Andrea Low, Chloe Teasdale, Kristin Brown, Danielle T Barradas, Owen Mugurungi, Karam Sachathep, Harriet Nuwagaba-Biribonwoha, Sehin Birhanu, Andrew Banda, Koen Frederix, Danielle Payne, Elizabeth Radin, Lubbe Wiesner, Choice Ginindza, Neena Philip, Godfrey Musuka, Sakhile Sithole, Hetal Patel, Limpho Maile, Elaine J Abrams, Stephen Arpadi, Human Immunodeficiency Virus Infection in Adolescents and Mode of Transmission in Southern Africa: A Multinational Analysis of Population-Based Survey Data, Clinical Infectious Diseases, 2021;, ciab031, https://doi.org/10.1093/cid/ciab031
Background: Adolescents aged 10–19 years living with human immunodeficiency virus (HIV) (ALHIV), both perinatally infected adolescents (APHIV) and behaviorally infected adolescents (ABHIV), are a growing population with distinct care needs. We characterized the epidemiology of HIV in adolescents included in Population-based HIV Impact Assessments (2015–2017) in Zimbabwe, Malawi, Zambia, Eswatini, and Lesotho.
Methods: Adolescents were tested for HIV using national rapid testing algorithms. Viral load (VL) suppression (VLS) was defined as VL <1000 copies/mL, and undetectable VL (UVL) as VL <50 copies/mL. Recent infection (within 6 months) was measured using a limiting antigen avidity assay, excluding adolescents with VLS or with detectable antiretrovirals (ARVs) in blood. To determine the most likely mode of infection, we used a risk algorithm incorporating recency, maternal HIV and vital status, history of sexual activity, and age at diagnosis.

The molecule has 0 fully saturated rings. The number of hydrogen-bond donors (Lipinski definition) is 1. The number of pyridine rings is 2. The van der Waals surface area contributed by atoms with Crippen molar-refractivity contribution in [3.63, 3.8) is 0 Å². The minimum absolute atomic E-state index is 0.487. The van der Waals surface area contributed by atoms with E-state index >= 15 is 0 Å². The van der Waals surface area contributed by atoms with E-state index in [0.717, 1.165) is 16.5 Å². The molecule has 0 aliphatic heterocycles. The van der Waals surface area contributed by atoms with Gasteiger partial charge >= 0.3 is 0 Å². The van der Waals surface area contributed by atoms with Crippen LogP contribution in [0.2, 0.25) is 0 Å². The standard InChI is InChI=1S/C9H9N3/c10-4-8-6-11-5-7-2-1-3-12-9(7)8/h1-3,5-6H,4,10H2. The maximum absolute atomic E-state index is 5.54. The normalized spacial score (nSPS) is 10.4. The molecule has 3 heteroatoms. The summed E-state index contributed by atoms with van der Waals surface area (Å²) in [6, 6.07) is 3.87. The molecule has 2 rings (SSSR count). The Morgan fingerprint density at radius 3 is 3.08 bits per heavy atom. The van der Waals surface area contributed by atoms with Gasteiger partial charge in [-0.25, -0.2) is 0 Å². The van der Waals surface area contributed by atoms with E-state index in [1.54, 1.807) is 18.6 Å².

Results: HIV prevalence ranged from 1.6% in Zambia to 4.8% in Eswatini. Of 707 ALHIV, 60.9% (95% confidence interval, 55.3%–66.6%) had HIV previously diagnosed, and 47.1% (41.9%–52.3%) had VLS. Our algorithm estimated that 72.6% of ALHIV (485 of 707) were APHIV, with HIV diagnosed previously in 69.5% of APHIV and 39.4% of ABHIV, and with 65.3% of APHIV and 33.5% of ABHIV receiving ARV treatment. Only 67.2% of APHIV and 60.5% of ABHIV receiving ARVs had UVL.
Conclusion: These findings suggest that two-thirds of ALHIV were perinatally infected, with many unaware of their status. The low prevalence of VLS and UVL in those receiving treatment raises concerns around treatment effectiveness. Expansion of opportunities for HIV diagnoses and the optimization of treatment are imperative.